After spending a day at country fair, George, a person with dementia, was ready to take the bus home. Although George was diagnosed with dementia, he continued working at the factory where he had worked for last 15 years. He also continued to attend his church every Sunday and was always thankful for the support he was receiving to live his daily life.
The support to live our daily life comes in various forms from various resources such as family, support groups or self-help groups, decisions made by the policy makers, and the services provided by professionals. After a diagnosis of dementia, many persons with dementia report having feeling of being unsupported in their communities. For a person with dementia, the feeling of being supported by their family and community improves their personal outlook.
Dementia-friendly communities have support groups for the caregivers of persons with dementia. As a caregiver reconfigures his or her life with dementia, they need information and emotional support. After providing care for years, some caregivers need respite from their caregiving duties for a brief time. The support group volunteers often look after the person with dementia for a few hours while the caregiver runs errands or attends to their own healthcare needs.
Some communities have support groups for persons with dementia. Persons with dementia enjoy the company of other persons with dementia and time away from their caregivers. Research indicates that people with dementia find informal one-on-one support useful to do various activities such as pursue their hobbies and interests. Persons with dementia also like to attend social group gatherings such as a memory cafe or a religious services at their church. In dementia-friendly communities, venues such as cinemas, museums, and shops conduct special dementia-friendly events. The shopkeepers, staff, befriender, neighbors and caregivers form a ‘circle of support’ for person with dementia. These events, and ‘circle of support’, make persons with dementia feel included in their communities and thereby supported.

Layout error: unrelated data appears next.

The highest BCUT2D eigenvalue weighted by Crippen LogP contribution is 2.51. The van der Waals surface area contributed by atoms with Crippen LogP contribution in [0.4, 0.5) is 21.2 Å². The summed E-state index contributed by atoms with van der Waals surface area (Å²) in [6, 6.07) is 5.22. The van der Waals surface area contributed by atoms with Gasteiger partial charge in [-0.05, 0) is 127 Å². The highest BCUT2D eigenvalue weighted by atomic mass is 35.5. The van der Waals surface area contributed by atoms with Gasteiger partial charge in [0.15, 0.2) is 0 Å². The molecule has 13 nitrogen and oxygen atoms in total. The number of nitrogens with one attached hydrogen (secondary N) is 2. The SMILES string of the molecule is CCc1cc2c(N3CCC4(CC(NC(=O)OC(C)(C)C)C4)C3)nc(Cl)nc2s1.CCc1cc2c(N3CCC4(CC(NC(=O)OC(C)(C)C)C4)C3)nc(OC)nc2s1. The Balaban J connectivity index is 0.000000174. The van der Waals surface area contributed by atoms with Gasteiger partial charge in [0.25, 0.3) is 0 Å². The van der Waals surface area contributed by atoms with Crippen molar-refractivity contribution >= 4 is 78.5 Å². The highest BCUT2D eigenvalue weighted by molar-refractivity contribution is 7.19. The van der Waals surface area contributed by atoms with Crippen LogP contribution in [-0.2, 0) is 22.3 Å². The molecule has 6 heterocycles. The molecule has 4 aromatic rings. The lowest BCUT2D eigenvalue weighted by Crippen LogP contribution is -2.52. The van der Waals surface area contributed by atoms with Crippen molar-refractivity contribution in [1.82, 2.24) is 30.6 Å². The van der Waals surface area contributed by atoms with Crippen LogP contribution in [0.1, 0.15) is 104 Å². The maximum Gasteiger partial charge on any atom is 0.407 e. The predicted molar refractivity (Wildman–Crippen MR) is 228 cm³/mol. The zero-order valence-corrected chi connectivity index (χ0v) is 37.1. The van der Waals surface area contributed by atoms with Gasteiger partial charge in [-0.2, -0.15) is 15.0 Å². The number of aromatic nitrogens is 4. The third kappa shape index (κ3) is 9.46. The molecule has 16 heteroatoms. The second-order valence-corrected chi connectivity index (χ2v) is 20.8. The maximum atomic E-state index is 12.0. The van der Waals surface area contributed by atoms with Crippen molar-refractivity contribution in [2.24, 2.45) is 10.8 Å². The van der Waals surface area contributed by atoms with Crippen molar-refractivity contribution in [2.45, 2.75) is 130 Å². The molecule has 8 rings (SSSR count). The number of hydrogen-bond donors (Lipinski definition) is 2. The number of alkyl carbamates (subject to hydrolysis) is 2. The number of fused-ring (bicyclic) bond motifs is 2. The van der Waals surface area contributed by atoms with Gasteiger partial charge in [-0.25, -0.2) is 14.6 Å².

In many countries, the local government supports persons with dementia by having dementia-friendly laws and policies. For instance, in the UK, persons with dementia have a right to be treated with dignity and equality. This Equality Act, passed in 2010, has proved instrumental in creating awareness about the needs of persons with dementia. Furthermore, it notes that some persons with dementia need support while accessing various local services (similar to the disability access). Local government and local volunteer groups run public awareness campaigns in order to gather more support for persons with dementia.
Last, persons with dementia often become isolated due to perceived social stigma, and feelings of worry and fear. Having a supportive community around helps relieve the anxiety and depression observed in persons with dementia. We too, at Alzcare labs, are committed to supporting persons with dementia in their daily lives.
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